So who picks what drugs we can take? To find out I went to several health insurance companies’ websites. Guess what? It’s a committee of doctors and pharmacists who decide what drugs end up on formularies based on the “most value. Huh? The most value? Shouldn’t drugs be included because of what people need and doctors prescribe?

Unless we want to pay the full bill, it’s the insurance company that dictates what type of medicine and care we receive. It doesn’t matter that your doctor prescribes a certain kind of medicine; what matters is whether or not your insurance company will help with the cost. This may seem like sour grapes because some people have no health coverage at all and struggle to pay medical bills. Even with insurance, I still pay around $4,000 a year, including premiums, co-pays and the deductible, so don’t tell me I can’t complain.

It’s like opening a present every time you step up to the pharmacy counter because you never know exactly what you are going to get ­– or pay.

Time to make some decisions

October 13, 2010

We all know government moves at a snail’s pace, but some recent inaction by Sussex County makes snails look like rabbits.

County council has yet to hire a county planner, although the job has been posted. Insiders tell me the amount budgeted for the position, about $42,000, is not enough to attract a registered planner. In the meantime, the county is relying on a consultant from Urban Research and Development Corp. in Bethlehem, Pa. The county has been without a full-time planner since the retirement of Rick Kautz in May 2009.

Neighboring Kent County, which is smaller than Sussex County, has five certified planners with one vacant position. Sussex has nearly 40,000 more people and 300 square miles more than its northern neighbor.

Here’s another telling statistic from the U.S. Census: In 2009 Sussex issued 1,555 building permits, compared with 806 issued in Kent County. In addition, Sussex has more than 118,000 housing units, compared with 64,000 in Kent County.

Council President Vance Phillips is on the record saying hiring a planner is not a high priority under current economic conditions. Not everyone agrees with that opinion, including council members Joan Deaver and George Cole.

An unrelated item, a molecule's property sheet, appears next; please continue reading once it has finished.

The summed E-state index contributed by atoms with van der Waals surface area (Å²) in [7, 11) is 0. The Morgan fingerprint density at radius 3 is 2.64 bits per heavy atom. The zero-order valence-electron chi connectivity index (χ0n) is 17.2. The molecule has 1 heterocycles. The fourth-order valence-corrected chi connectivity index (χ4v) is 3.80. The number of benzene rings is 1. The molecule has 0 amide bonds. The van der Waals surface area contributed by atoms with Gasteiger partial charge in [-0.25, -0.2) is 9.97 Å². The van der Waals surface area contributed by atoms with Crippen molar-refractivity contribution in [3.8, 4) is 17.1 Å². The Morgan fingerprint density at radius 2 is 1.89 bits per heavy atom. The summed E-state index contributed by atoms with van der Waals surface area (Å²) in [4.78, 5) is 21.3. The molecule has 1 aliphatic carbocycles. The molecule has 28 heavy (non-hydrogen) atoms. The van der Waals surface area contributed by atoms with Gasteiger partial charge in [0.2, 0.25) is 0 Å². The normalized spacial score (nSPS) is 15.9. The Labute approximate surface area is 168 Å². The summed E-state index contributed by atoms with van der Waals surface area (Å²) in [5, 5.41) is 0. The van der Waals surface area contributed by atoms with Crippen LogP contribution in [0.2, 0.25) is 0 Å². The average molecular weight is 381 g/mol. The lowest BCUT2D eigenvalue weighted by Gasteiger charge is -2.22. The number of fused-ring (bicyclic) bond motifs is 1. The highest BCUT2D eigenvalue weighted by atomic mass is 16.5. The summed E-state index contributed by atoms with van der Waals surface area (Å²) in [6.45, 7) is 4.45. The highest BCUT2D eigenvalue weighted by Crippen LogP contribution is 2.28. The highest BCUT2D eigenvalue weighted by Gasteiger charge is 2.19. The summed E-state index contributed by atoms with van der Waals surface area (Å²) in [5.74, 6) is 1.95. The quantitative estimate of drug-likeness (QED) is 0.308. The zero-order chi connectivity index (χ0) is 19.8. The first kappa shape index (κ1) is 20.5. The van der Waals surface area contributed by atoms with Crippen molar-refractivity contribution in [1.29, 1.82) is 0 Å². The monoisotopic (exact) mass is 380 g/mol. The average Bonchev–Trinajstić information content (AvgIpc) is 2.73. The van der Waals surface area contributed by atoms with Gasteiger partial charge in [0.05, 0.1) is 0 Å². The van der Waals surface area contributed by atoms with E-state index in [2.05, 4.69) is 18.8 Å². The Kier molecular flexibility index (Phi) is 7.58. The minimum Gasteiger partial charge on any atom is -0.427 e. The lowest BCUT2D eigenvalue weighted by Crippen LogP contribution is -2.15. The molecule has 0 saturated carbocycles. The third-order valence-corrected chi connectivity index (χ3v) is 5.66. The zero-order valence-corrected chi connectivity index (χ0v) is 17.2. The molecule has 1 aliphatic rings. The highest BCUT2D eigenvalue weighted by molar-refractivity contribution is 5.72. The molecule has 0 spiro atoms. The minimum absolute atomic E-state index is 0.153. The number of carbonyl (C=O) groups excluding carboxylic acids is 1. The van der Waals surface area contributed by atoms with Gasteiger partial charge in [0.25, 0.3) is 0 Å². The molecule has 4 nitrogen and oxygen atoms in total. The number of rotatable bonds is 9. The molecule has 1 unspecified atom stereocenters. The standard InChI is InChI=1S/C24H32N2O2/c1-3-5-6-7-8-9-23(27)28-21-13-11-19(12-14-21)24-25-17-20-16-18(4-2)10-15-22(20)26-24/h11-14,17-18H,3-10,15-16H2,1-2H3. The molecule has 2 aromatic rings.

Council has also been dragging its feet on the appointment, or reappointment, of two members of the county board of adjustment. The terms of Dale Callaway of Milton and John Mills of Laurel ended June 30. Ironically, Callaway remains as chairman of the board.

Councilwoman Deaver has made it clear she will not renominate Callaway for the position, one he has held since 1992 (Mills was appointed the same year). Council shot down her first nominee, John Walsh of Rehoboth Beach, and a vote has never come up on her second nominee, former Lewes Police Chief Beau Gooch of Milton. The appointments have until now been low key and made without any discussion, but I don’t think that will be the case anymore.

Some residents are upset the board has an approval rate of more than 80 percent, and they want some new faces. These same residents want the board to follow its own rules and regulations and grant variances only when all criteria can be met. Board members admit that is not always the case.

One can only wonder why council is dragging its feet on these decisions, which are deemed critical in many circles. Could it have something to do with what happens the first Tuesday in November?

Biking to work European style

October 6, 2010

Rental bikes in London.

On a recent trip overseas I was infatuated with how people get around. Coming from a rural area, it’s amazing to watch how millions of people commute twice a day in large cities like Paris and London.

I was amazed how many people are now riding bicycles, which is a big change from the last time I was across the pond about 20 years ago. Rental bikes are available at locations all over both cities. Bike lanes have been established to allow some safety, but cyclists still contend with unbelievable traffic.